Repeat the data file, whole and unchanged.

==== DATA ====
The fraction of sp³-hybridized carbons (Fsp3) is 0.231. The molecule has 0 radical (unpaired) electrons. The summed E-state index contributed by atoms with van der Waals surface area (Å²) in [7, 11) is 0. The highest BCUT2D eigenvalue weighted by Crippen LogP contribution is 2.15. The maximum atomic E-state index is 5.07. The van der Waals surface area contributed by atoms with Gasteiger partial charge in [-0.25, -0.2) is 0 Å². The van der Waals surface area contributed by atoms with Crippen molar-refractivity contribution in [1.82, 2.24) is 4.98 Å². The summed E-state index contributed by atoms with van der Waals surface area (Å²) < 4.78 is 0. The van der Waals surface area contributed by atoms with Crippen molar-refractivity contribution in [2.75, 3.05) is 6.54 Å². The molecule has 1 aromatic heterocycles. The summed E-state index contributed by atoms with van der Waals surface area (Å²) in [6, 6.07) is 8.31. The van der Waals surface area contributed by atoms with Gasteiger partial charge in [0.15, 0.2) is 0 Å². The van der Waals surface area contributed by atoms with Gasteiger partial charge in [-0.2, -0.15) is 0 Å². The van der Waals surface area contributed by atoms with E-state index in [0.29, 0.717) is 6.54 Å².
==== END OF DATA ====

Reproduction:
The fraction of sp³-hybridized carbons (Fsp3) is 0.231. The molecule has 0 radical (unpaired) electrons. The summed E-state index contributed by atoms with van der Waals surface area (Å²) in [7, 11) is 0. The highest BCUT2D eigenvalue weighted by Crippen LogP contribution is 2.15. The maximum atomic E-state index is 5.07. The van der Waals surface area contributed by atoms with Gasteiger partial charge in [-0.25, -0.2) is 0 Å². The van der Waals surface area contributed by atoms with Crippen molar-refractivity contribution in [1.82, 2.24) is 4.98 Å². The summed E-state index contributed by atoms with van der Waals surface area (Å²) < 4.78 is 0. The van der Waals surface area contributed by atoms with Crippen molar-refractivity contribution in [2.75, 3.05) is 6.54 Å². The molecule has 1 aromatic heterocycles. The summed E-state index contributed by atoms with van der Waals surface area (Å²) in [6, 6.07) is 8.31. The van der Waals surface area contributed by atoms with Gasteiger partial charge in [0.15, 0.2) is 0 Å². The van der Waals surface area contributed by atoms with Gasteiger partial charge in [-0.2, -0.15) is 0 Å². The van der Waals surface area contributed by atoms with E-state index in [0.29, 0.717) is 6.54 Å².